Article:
Far-left New York Rep. Alexandria Ocasio-Cortez (D) slammed New York City Mayor Bill de Blasio's (D) proposal to cut nearly $1 billion from the New York City Police Department on Tuesday, calling the plan a "disingenuous illusion" and insisting that "defunding the police means defunding the police."
What are the details?
CBS News reported that de Blasio announced a plan on Monday for cutting $1 billion from the NYPD, amid a citywide budget crunch and after weeks of progressive activists calling for "defunding police" across the nation following the death of George Floyd in Minneapolis.
The next day, the Gotham Gazette reported that the mayor and city council reached an agreement on the cuts to the department, "though nearly half will be through shifting school safety from the police to the Department of Education" by "shifting school safety and school crossing guards out of the NYPD's purview."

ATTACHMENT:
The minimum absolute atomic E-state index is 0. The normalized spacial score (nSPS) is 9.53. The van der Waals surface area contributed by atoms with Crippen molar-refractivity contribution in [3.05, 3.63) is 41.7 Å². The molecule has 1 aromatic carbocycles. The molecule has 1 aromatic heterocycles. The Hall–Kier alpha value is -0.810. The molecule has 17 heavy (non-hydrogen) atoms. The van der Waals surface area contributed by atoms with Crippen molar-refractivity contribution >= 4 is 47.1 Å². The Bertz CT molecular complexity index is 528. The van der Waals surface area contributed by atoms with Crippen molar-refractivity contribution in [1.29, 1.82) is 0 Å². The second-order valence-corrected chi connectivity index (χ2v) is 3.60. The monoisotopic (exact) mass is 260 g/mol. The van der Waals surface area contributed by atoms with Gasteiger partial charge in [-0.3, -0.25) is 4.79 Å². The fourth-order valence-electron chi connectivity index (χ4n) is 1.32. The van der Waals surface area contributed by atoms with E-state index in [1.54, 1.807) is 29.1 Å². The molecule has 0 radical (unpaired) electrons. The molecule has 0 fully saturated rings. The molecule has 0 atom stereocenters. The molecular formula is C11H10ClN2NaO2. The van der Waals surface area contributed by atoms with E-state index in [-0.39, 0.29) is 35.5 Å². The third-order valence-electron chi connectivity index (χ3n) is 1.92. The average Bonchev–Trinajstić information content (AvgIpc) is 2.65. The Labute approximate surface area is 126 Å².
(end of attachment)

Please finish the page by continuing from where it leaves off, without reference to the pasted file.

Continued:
In response, Rep. Ocasio-Cortez issued a statement, saying:
Defunding police means defunding police. It does not mean tricks or funny math. It does not mean moving school police officers from the NYPD budget to the Department of Education's budget so that the exact same police remain in schools. It does not mean counting overtime cuts as cuts, even as NYPD ignores every attempt by City Council to curb overtime spending and overspends on overtime anyways. It does not mean hiring more police officers while cutting more than $800M from NYC schools. If these reports are accurate, then these proposed 'cuts' to NYPD's budget are a disingenuous illusion. This is not a victory. The fight to defund policing continues.
Fox News noted that "establishment Democrats and progressives have debated over what 'defund the police' actually means," as "some argue the phrase shouldn't be taken literally and just stands to represent police reforms."
The city of Minneapolis, where Floyd was killed in police custody, has already voted to disband its police department and replace it with a "community safety" model to be determined over the next year.
According to The Hill, "mayors in San Francisco and Los Angeles have pledged to cut police budgets, while city councils in places such as Washington, D.C., have passed a slate of reform measures to enhance law enforcement oversight."